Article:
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Chesapeake: Getting Rid of Bad Baggage

This company’s had some management problems, but we still like it: Its profits are higher than expected, despite all, and its net income is up 2 cents per share this year, compared to losses of 11 cents last year.

Let’s look at the management meltdown first, and then we’ll get to the good stuff.

On 29 March, an uncomfortable conflict of interest issue saw Chesapeake Energy Corp. (NYSE:CHK) move to replace its CEO Aubrey McClendon. Stock prices were down and investors were revolting. McClendon actually co-founded the company, but investors didn’t like his track record, and he had already lost his post as chairman in 2012, so it was only a matter of time before he was replaced as CEO. Shareholders weren’t fond of McClendon’s management missteps and the company’s stagnating performance. But what made things worse was shareholder suspicions that McClendon was using his personal stakes in thousands of company-owned wells which allowed him to get over $800 million in private loans. While this was a clear conflict of interest and McClendon was cleared of “intentional” wrongdoing, the damage was done and shareholders wanted him out. McClendon’s right-hand man, COO Steven Dixon has replaced him temporarily.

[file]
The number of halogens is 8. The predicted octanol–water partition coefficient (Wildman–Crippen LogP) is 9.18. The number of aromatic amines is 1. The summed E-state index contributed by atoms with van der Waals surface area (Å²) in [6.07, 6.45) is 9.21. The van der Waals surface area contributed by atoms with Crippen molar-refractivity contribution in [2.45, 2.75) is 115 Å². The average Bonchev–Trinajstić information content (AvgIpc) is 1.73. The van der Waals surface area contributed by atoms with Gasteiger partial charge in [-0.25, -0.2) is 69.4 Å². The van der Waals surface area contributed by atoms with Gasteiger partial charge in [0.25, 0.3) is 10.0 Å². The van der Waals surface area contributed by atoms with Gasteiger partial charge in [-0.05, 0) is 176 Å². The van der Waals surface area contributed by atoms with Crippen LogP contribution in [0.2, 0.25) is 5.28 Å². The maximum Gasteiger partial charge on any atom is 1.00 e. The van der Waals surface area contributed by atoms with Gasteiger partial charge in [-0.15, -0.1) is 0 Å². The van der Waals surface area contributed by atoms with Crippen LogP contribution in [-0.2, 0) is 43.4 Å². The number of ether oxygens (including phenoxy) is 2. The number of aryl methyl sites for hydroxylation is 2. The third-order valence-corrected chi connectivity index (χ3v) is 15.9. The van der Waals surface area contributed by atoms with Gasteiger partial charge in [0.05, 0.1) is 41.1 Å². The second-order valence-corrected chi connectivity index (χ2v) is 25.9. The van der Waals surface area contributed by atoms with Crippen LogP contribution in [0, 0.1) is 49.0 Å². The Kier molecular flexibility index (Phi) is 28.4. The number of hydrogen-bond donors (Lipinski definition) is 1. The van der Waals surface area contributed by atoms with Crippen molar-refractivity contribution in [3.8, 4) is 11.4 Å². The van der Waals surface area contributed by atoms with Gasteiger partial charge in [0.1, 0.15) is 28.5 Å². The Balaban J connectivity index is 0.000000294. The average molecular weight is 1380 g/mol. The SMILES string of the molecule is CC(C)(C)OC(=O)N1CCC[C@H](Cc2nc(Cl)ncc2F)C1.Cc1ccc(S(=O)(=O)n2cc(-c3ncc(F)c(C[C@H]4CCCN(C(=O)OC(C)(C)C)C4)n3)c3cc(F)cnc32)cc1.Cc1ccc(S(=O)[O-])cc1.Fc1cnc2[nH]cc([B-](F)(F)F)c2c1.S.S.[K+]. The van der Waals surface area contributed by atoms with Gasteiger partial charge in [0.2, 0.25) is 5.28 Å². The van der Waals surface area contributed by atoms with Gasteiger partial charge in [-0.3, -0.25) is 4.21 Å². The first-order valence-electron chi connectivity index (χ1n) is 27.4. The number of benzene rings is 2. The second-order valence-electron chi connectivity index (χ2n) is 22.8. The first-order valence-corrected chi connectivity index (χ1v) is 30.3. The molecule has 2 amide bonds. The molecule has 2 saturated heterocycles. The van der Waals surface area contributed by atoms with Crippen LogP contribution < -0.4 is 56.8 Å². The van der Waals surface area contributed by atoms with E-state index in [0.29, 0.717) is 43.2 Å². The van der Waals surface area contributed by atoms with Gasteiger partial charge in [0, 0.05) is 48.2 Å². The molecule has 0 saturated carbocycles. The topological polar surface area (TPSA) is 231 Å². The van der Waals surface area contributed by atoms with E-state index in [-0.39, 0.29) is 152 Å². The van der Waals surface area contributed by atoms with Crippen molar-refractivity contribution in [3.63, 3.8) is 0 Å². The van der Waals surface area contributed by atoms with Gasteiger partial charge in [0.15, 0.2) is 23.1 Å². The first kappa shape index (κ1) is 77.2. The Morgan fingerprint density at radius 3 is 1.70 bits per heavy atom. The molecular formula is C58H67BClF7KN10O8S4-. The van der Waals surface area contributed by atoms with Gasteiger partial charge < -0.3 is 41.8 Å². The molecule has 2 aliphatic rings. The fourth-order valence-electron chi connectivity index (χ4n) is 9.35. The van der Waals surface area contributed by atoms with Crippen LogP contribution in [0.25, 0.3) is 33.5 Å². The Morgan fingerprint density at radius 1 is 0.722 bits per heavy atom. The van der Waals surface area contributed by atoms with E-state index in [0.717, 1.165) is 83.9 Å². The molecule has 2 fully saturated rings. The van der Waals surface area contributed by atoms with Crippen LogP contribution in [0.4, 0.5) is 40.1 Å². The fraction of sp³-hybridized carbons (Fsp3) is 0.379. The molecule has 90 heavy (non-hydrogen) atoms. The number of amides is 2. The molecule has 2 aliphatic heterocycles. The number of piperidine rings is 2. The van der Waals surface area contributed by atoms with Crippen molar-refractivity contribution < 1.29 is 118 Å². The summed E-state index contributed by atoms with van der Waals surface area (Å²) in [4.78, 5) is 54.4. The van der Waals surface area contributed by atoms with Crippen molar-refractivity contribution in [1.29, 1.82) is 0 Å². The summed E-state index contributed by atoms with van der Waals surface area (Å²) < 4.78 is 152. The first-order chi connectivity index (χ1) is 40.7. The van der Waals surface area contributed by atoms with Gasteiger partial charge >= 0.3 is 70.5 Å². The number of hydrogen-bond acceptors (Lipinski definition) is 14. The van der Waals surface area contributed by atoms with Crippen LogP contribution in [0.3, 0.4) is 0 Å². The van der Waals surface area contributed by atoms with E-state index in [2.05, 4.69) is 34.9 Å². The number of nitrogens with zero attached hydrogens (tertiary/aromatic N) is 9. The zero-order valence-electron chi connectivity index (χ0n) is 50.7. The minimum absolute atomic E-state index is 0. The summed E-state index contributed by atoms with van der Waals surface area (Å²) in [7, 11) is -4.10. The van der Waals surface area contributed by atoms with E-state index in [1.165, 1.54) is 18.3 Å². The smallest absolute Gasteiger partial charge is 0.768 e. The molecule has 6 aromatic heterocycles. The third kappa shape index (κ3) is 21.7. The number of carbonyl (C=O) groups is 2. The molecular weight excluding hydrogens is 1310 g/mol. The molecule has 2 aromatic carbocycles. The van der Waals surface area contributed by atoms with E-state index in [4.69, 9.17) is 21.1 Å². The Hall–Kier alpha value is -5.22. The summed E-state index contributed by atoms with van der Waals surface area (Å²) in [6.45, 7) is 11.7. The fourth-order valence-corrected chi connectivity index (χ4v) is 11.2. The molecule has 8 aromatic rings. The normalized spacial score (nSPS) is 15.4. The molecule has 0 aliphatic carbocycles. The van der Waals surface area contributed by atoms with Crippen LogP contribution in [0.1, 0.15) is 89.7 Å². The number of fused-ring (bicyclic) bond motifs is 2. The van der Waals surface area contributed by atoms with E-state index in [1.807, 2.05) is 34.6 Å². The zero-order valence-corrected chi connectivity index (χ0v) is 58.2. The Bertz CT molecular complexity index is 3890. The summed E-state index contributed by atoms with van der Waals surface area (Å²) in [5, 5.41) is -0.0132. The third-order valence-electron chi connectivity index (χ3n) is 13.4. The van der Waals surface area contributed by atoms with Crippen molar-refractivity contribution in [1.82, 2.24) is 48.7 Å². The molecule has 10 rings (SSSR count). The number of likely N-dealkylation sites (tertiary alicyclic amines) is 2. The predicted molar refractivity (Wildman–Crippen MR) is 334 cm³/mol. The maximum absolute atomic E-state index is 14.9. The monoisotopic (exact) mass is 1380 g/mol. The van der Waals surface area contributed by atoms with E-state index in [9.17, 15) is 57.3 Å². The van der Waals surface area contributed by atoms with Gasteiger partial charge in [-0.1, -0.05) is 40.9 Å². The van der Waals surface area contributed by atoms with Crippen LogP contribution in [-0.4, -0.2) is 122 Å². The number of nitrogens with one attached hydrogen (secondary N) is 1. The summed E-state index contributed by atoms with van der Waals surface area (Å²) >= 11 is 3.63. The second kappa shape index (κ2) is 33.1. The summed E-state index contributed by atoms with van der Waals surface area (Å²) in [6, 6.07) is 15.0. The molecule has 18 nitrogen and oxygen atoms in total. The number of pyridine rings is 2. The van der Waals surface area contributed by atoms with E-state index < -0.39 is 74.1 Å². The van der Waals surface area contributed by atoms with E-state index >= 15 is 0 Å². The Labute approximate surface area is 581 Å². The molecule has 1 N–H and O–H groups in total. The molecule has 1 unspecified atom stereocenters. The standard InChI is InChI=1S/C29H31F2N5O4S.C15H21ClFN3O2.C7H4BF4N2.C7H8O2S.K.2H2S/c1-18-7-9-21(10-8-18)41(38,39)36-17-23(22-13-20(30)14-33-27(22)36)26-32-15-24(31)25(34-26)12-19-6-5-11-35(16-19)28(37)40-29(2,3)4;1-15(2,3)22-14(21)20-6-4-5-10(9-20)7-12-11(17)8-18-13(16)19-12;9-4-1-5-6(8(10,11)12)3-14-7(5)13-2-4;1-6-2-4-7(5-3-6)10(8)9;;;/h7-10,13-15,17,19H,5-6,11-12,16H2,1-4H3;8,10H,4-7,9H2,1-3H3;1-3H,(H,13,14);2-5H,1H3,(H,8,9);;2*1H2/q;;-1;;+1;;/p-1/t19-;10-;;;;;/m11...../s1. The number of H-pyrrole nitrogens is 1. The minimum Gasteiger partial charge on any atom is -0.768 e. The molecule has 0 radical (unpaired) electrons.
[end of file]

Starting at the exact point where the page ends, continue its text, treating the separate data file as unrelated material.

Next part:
But there’s more… On 6 May, Chesapeake accepted the resignation of another top guy, board director Louis A. Simpson (no reason given, and he’s only been there 2 years). His spot will…

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